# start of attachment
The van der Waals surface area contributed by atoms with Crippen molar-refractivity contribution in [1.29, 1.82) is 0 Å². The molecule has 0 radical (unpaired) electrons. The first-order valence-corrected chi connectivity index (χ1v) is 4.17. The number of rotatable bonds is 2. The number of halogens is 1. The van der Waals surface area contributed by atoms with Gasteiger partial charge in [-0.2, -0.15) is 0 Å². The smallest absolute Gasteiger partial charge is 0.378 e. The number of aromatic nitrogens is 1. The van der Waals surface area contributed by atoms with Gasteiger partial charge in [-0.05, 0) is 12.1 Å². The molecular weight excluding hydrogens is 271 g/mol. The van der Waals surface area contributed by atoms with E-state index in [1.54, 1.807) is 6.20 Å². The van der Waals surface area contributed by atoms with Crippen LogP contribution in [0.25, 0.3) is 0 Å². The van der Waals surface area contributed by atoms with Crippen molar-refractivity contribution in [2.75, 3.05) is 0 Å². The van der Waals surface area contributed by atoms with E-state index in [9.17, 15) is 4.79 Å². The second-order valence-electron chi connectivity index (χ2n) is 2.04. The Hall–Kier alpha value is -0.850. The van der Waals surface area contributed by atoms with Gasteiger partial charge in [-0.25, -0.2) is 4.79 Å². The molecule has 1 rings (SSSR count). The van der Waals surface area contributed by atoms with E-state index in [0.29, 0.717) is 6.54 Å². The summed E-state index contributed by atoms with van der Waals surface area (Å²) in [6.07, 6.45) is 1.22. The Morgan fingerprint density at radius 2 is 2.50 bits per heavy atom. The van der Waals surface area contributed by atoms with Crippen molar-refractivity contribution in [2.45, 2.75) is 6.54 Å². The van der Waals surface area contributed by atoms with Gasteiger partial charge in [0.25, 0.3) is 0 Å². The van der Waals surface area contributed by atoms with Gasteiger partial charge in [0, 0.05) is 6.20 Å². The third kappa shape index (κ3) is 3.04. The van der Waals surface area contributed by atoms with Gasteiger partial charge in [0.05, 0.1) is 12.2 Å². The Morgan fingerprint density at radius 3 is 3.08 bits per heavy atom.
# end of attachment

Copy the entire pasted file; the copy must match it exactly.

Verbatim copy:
The van der Waals surface area contributed by atoms with Crippen molar-refractivity contribution in [1.29, 1.82) is 0 Å². The molecule has 0 radical (unpaired) electrons. The first-order valence-corrected chi connectivity index (χ1v) is 4.17. The number of rotatable bonds is 2. The number of halogens is 1. The van der Waals surface area contributed by atoms with Gasteiger partial charge in [-0.2, -0.15) is 0 Å². The smallest absolute Gasteiger partial charge is 0.378 e. The number of aromatic nitrogens is 1. The van der Waals surface area contributed by atoms with Gasteiger partial charge in [-0.05, 0) is 12.1 Å². The molecular weight excluding hydrogens is 271 g/mol. The van der Waals surface area contributed by atoms with E-state index in [1.54, 1.807) is 6.20 Å². The van der Waals surface area contributed by atoms with Crippen LogP contribution in [0.25, 0.3) is 0 Å². The van der Waals surface area contributed by atoms with Crippen molar-refractivity contribution in [2.75, 3.05) is 0 Å². The van der Waals surface area contributed by atoms with E-state index in [9.17, 15) is 4.79 Å². The second-order valence-electron chi connectivity index (χ2n) is 2.04. The Hall–Kier alpha value is -0.850. The van der Waals surface area contributed by atoms with Gasteiger partial charge in [-0.25, -0.2) is 4.79 Å². The molecule has 1 rings (SSSR count). The van der Waals surface area contributed by atoms with E-state index in [0.29, 0.717) is 6.54 Å². The summed E-state index contributed by atoms with van der Waals surface area (Å²) in [6.07, 6.45) is 1.22. The Morgan fingerprint density at radius 2 is 2.50 bits per heavy atom. The van der Waals surface area contributed by atoms with Crippen molar-refractivity contribution in [2.45, 2.75) is 6.54 Å². The van der Waals surface area contributed by atoms with Gasteiger partial charge in [0.25, 0.3) is 0 Å². The van der Waals surface area contributed by atoms with Gasteiger partial charge in [0, 0.05) is 6.20 Å². The third kappa shape index (κ3) is 3.04. The van der Waals surface area contributed by atoms with Gasteiger partial charge in [0.05, 0.1) is 12.2 Å². The Morgan fingerprint density at radius 3 is 3.08 bits per heavy atom.